Disaster Recovery FAQs

We encourage you to read this section, along with the questions and answers that follow so you are familiar with the issues encountered when you need to perform a recovery that necessitates the restoration of your Windows Operating System (OS) and your data. This type of recovery happens when you replace a hard drive or replace your entire computer.

Operating System Notes

Disaster Recovery means starting from scratch – you have a blank or new hard drive with perhaps no operating system on it. In order to recover your data from Backup for Workgroups Backup Server, you must install a temporary copy of Windows on this new hard drive. We call this a temporary operating system, because when you perform a complete Disaster Recovery, the temporary copy of Windows is replaced by the copy of Windows that you were using at the time of your last backup.

It is important to note that you cannot just use “any version” of Windows as your temporary copy. You must use the same version of Windows and the same service pack level that you were using at the time of your last backup. You do not need to apply any automatic updates, you just need to install the same version of Windows with the same service pack level. Once you have the temporary copy of Windows installed on the new hard drive, you can follow the appropriate recovery steps included on your personalized Disaster Recovery Report.

Disaster Recovery FAQs

Q:  When I install the temporary copy of Windows for the disaster recovery process, do I need to also re-install any Service Packs or Microsoft Patches?

A:  Yes you need to re-install the same Service Pack that you were last using.  But, you do not need to re-apply the Microsoft Patches (Automatic Updates). 

Q:  Does the restore process need working space during the restoration process?

A:  Yes. Since you need to install a temporary copy of Windows, this temporary copy will take up space during the restoration process. You need to allow for the size of the temporary copy of Windows in addition to your original files. Typically, this temporary copy of Windows uses between 1 to 2 GB of disk space, depending upon the version of Windows that you use as the temporary copy. 

Q:  What are the steps involved with restoration when I have upgraded my Windows Operating System along the way? For example, I need to replace my hard drive, which was originally formatted with Windows XP and subsequently upgraded to Windows 7. Do I need to install Windows XP on my new hard drive and then install the Windows 7 upgrade before restoring my computer?

A:  No, you do not need to re-install Windows XP first. You need to only install Windows 7 and the same service pack that you were running at the time of your last backup.

Q:  I cannot remember what service pack I was using at the time of my last backup. Is there any way to figure this out?

A:  Yes. Go to the Backup Server, highlight the name of your client account and press the Client Summary button. It will show you the version of Windows, including any service pack information, that you were running at the time of your last backup. This information is also available on your Disaster Recovery Report, which you can print from the Backup Server, too.

Q:  What happens when I purchase a new computer that comes with a newer version of Windows preinstalled? For example, I was backing up my Windows XP computer. Now I would like to transfer all my data to my new computer that is running Windows 7.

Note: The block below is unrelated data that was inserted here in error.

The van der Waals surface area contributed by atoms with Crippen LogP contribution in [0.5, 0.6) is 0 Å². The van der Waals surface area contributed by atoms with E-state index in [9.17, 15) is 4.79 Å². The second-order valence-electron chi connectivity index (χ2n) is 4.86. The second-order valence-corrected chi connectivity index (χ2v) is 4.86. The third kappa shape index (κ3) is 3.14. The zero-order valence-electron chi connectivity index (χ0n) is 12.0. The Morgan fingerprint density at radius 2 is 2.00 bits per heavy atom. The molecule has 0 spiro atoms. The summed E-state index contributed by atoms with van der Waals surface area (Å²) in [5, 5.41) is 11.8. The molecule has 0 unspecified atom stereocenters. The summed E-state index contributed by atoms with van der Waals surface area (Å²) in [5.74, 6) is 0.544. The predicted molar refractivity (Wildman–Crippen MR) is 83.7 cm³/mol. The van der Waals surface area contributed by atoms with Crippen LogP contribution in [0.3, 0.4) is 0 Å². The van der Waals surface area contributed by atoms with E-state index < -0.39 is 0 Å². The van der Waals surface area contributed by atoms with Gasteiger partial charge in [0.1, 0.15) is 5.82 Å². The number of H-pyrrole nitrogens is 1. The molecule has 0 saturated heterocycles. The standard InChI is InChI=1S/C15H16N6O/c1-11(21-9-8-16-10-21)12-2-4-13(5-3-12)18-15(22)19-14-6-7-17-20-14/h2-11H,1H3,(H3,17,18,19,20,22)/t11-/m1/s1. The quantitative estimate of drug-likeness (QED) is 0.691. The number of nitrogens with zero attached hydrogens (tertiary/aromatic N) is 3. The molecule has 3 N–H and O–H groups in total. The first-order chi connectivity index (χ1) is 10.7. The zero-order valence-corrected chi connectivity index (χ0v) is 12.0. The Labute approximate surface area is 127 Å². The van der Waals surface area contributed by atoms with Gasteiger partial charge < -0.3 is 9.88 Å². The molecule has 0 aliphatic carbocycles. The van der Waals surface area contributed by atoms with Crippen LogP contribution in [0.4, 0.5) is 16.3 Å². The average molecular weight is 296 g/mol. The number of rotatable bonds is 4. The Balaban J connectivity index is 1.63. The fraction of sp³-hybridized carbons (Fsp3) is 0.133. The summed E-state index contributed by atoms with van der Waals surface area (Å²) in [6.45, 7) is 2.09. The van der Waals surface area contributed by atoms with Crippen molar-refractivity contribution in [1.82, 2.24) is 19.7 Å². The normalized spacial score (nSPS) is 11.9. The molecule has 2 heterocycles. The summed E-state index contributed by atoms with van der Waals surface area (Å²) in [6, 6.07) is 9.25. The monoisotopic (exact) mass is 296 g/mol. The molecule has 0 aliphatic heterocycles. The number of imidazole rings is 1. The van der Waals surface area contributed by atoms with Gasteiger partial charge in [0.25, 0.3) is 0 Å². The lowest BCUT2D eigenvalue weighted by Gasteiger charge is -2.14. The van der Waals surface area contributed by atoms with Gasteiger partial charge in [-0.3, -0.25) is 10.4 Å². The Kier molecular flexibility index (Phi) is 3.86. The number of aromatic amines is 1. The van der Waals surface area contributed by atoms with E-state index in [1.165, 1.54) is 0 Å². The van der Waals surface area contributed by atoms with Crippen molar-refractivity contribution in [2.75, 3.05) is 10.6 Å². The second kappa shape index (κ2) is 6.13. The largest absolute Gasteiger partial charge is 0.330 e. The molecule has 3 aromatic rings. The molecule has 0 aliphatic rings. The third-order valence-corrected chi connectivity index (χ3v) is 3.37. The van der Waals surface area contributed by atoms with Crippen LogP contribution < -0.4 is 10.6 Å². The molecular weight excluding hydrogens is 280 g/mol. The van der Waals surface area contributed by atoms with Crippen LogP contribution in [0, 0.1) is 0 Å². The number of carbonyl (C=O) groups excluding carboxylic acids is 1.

A:  When you find yourself in this situation, you have to make a choice on which restoration method you would like to use; the reformatting method or the selective file restore method. You can either reformat your new hard drive and avoid re-installing all your old applications or you can choose to not reformat your new hard drive and selectively restore files using the Backup Client, then manually re-install all your old applications. It is up to you as to which route you would like to take.   

Here's a brief summary of the steps involved with both restoration methods:

Reformatting Method. Reformat the hard drive in your new computer and install a temporary copy of Windows that matches the same version and service pack you were using at the time of your last backup. You can print a Disaster Recovery Report and follow the steps provided to reformat the hard drive and to install your temporary copy of Windows. Follow along with the Disaster Recovery Report instructions to install your Backup Client and complete the data recovery process. Once you have recovered your files, you may choose to upgrade just the Operating System to Windows XP with the software that came with your new computer. When you choose to recover your data in this manner, you will not need to reinstall each application because the Backup Client will do this for you.  – OR –

Selective File Restore Method. If you do not want to reformat the hard drive in your new computer, you can selectively restore your data files and manually reload your applications. In this case, you will not be following the steps on a Disaster Recovery Report. You will need to install the Backup Client on your new computer. And your new computer will need to have access to the Backup Server computer in order to restore your data.  Run the Backup Client and on the Restore panel, press the SELECTED FILES button. DO NOT PRESS THE DISASTER RECOVERY BUTTON!  Use the Select Files dialog to select any files you would like to restore. You will then need to reinstall any applications that you were using on your old computer by using the installation CDs provided by each application manufacturer.